BOOKS The Book Locker: We Are Not Alone In which we look at other periodicals and what they have to say about our field An informative review of the often beclouded, sometimes brilliantly illuminated progress of archaeology is provided in the Spring issue of The Wilson Quarterly, a publication of the Woodrow Wilson International Center for Scholars, associated with the Smithsonian Institution in Washington DC (subscription $17; send to PO Box2956, BoulderC080322). BeaRiemschneider, editor of Archaeology Magazine, takes us from the grave robbers of ancient Egypt (who went to work while the pyramids were still a-building) and Nabonidus of Babylon, who dug up thousand year-old artifacts from Ur and displayed them 2500 years ago, through the dilettante collectors and pursuers of oddities of the Renaissance and after. The professionals of today go beyond interest in the "find" to an absorbing concern with the context-historical and physical-in which it existed and was discovered , a context too often destroyed in the act of recovery. Don S. Rice, Associate Professor of Anthropology at the University of Chicago, goes into the concerns of the " new" archaeology, which looks to historic process, and to the why and how of things happening, beyond the bare when and where. This is the school that tries to replicate living processes (making stone axes) and study surviving parallelisms (accompanying aborigines as they make spears, it is found that they may fashion inferior axes from stones that "come to hand" rather than go back home for superior tools which they do possessand that is only an example of the dangers of preoccupation with the artifact as distinct from how it came into being) . But the "new" archaeology seeks new worlds beyond improved methodology ; it seeks to discover dynamics of human behavior and principles of social evolution-an obviously risky course to embark on, witness the horrid conclusions of Nazi ethnographers and others who seek "rules" of human development. Also, almost equally dangerous in another way, a kind of hieratic glibness creeps in with the use of sophisticated tools with inadequately developed concepts. Wilson Quarterly commendably publishes work of younger authorities-Riemschneider is 31 , Rice 38. To an historian of the old school , taken up (some might say taken in) by the desire to know " what happened next," that is to say by sheer narrative, and perhaps by the idea of extending the human experience across generations (rather than codifying its rules) , it is a little disappointing that neither Riemschneider nor Rice goes into SEA HISTORY, SUMMER 1985
the need for greater interaction between archaeologists and historians. The first great contribution of archaeology as it entered into its full estate about a century ago was to redirect attention to the factual basis of traditional, and even mythic history; my great-great grandfather " Uncle Tommy Stanford," a bookseller who died in 1885, probably learned that Homer's Troy actually existed only toward the end of his life. As for Abraham's city of Ur, I imagine not one out of a hundred educated people thought it a real city at that time. But now we know of its existence, and know details of its daily life, its ethics and concerns, that Nabonidus hardly knew, when, wondering, he placed the relics of its vanished civilization on display around 550 BC. Using the new techniques of linguistics and statistical probability, think how we can begin to reconstruct actual historical situations, even events (like Gilgamesh's voyages) at civilization's very first light! The big (152-page,), lavishly colorful May-June issue of WoodenBoat (PO Box 956, Farmingdale, N.Y. 11737, bimonthly, $18) carries a well illustrated report by Peter Johnson on the building of a 125-foot schooner modeled on the Baltimore clippers of the late 18th and early 19th centuries-a project of owner-builder Dennis Holland in the front yard of his Costa Mesa home. He had been living aboard, with a growing family for the last nine years of her construction. Color photographs of the traditionally finished interior show how this was not such hard duty as it may sound. In the same issue is a review by Jack Custer of the great wooden steamboats of the Western rivers. The first set out from Pittsburgh in 1811, and the last was destroyed by fire in 1942 . In between , some 16-20,000 were built , including such giants as the 321 foot sidewheeler J.M. White of 1878. Photographs of these ornate behemoths under way, at rest, or under construction on the riverbank make this a fascinating exploration of a vanished breed of craft. At the other end of the publishing spectrum , the much more modest (23-page, black-and-white) Messing About in Boats (29 Burley St. , Wenham , MA 01984, semi-monthly, $15) offers in its April 15 issue a remarkable review of the building of traditional wooden fishing and work boats in Crete- in a yard housed in buildings put up by the Venetians in 1607 to serve the galley fleets that guarded their Mediterranean PETER STANFORD trade.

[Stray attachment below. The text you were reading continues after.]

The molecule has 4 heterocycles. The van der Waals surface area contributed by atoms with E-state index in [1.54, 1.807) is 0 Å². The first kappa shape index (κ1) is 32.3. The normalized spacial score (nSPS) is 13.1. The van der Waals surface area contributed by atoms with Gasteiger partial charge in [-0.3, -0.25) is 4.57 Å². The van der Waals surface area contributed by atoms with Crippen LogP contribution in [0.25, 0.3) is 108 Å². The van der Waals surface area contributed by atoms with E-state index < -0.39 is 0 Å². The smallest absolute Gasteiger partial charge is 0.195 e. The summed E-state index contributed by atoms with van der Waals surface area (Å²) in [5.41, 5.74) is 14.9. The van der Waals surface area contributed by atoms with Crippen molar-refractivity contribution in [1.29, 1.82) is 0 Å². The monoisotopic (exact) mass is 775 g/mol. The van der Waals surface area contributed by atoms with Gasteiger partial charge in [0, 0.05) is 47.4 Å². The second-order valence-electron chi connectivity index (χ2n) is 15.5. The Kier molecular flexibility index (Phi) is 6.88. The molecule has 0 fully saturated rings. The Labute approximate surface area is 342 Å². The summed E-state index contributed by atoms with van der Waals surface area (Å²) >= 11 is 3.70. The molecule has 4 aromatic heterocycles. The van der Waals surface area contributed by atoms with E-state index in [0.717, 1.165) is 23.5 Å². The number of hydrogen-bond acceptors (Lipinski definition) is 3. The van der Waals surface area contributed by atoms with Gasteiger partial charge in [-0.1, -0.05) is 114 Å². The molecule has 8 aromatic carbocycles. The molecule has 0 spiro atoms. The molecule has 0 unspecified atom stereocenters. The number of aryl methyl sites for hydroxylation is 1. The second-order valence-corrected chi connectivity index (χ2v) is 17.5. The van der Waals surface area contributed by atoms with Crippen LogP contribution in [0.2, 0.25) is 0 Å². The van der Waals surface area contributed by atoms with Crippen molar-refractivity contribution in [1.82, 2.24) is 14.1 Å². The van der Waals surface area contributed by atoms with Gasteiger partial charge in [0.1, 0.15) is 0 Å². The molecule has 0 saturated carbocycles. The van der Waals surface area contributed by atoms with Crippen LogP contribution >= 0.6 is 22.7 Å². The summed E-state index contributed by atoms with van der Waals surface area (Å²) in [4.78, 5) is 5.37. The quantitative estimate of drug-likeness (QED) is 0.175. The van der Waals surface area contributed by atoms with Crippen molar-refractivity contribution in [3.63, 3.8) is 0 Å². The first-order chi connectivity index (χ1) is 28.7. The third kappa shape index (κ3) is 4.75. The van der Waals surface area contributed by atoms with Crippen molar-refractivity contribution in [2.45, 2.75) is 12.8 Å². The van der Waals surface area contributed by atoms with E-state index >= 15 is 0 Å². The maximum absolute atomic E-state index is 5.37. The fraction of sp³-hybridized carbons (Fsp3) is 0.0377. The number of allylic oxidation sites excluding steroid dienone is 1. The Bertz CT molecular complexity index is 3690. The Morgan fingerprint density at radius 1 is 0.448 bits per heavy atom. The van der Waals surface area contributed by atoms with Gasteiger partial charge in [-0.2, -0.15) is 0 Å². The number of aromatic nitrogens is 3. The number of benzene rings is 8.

Sail: The Surviving Tradition, by Robert Simper (Conway Maritime Press, London; dist. US Sheridan House, Dobbs Ferry NY 10522 , 1984, 161 pp , illus , ÂŁ8.95/$24.95). Robert Simper, who writes a column on sailing vessel activities for the British magazine Sea Breezes, is the author of a dozen previous books of antiquarian seagoing or shoreside interest. His approach is an activist one, and he has managed to sail in the craft he writes about on both sides of the Atlantic. He was active in the founding of Mariners International in the 1960s, and is currently president of the Old Gaffers Association . As a leader of the movement to get back to sea under sail in traditional craft, he writes with unique authority and inimitable verve in reporting the standing of that movement today. "There is a special magic about sailing ships which causes people to drop their safe jobs ashore and sink all their savings into them ," he observes. Sometimes this works out , as in the successful sailing of the brigantine Eye of the Wind, which has spent part of her time in European waters and part around the world in Australia since her first setting out in her new incarnation in 1976, having been rebuilt and rigged in traditional fashion by a crew of dedicated volunteers (and one master rigger, Walter Buchanan, a professional who'd l~t the old trade and was burning for a chance to practice it!). Sometimes it ends in disaster, as in the sinking of the brand new schooner John F. Leavitt in 1979, or the tragic loss with all hands of the former Baltic trader Activ in 1983, or the sinking of the Marques with heavy loss of life off Bermuda last summer. Simper follows these ships with lively first-hand anecdotes of their sailing and their people; you really enter into their world . In these pages you'll learn the difference between the approach followed by Alan Villiers in the Joseph Conrad's circumnavigation in 1934-36, and Adrian Seligman's in the Cap Pilar in 1936-38-and I for the first time found out what ultimately became of the Cap Pilar. The world of sail training ships, the vanished world of coastal schooners (a trade that died out in Devon only 30 years ago), and the varied world of fishing craft of all sorts and descriptions around the British Isles, on the Dutch coast, in Nova Scotia and the Chesapeake are explored, rewardingly, in story and photograph. The pictures alone are worth the price of admission-my favorite being a photograph of the Mayor of Colchester with his gold mace and ceremonial robes, aboard an Essex smack hauling in the first of the season's oysters. Or maybe it's the one of sardine 39